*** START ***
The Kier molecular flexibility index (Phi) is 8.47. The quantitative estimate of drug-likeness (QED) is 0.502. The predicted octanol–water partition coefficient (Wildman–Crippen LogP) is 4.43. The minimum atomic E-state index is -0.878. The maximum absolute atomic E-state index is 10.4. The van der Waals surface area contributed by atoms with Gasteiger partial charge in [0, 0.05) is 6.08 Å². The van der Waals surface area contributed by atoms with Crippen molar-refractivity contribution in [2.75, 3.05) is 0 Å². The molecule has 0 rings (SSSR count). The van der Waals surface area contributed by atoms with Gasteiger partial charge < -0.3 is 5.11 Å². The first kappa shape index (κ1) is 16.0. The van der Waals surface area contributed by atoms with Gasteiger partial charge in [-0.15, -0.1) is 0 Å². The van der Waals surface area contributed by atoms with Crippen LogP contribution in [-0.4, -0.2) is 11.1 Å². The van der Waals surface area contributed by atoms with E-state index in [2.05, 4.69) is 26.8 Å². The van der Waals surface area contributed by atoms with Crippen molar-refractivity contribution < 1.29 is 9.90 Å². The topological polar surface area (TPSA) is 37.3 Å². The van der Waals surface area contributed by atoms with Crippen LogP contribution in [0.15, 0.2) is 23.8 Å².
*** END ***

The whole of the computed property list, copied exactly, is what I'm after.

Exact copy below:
The Kier molecular flexibility index (Phi) is 8.47. The quantitative estimate of drug-likeness (QED) is 0.502. The predicted octanol–water partition coefficient (Wildman–Crippen LogP) is 4.43. The minimum atomic E-state index is -0.878. The maximum absolute atomic E-state index is 10.4. The van der Waals surface area contributed by atoms with Gasteiger partial charge in [0, 0.05) is 6.08 Å². The van der Waals surface area contributed by atoms with Crippen molar-refractivity contribution in [2.75, 3.05) is 0 Å². The molecule has 0 rings (SSSR count). The van der Waals surface area contributed by atoms with Gasteiger partial charge < -0.3 is 5.11 Å². The first kappa shape index (κ1) is 16.0. The van der Waals surface area contributed by atoms with Gasteiger partial charge in [-0.15, -0.1) is 0 Å². The van der Waals surface area contributed by atoms with Crippen LogP contribution in [-0.4, -0.2) is 11.1 Å². The van der Waals surface area contributed by atoms with E-state index in [2.05, 4.69) is 26.8 Å². The van der Waals surface area contributed by atoms with Crippen molar-refractivity contribution < 1.29 is 9.90 Å². The topological polar surface area (TPSA) is 37.3 Å². The van der Waals surface area contributed by atoms with Crippen LogP contribution in [0.15, 0.2) is 23.8 Å².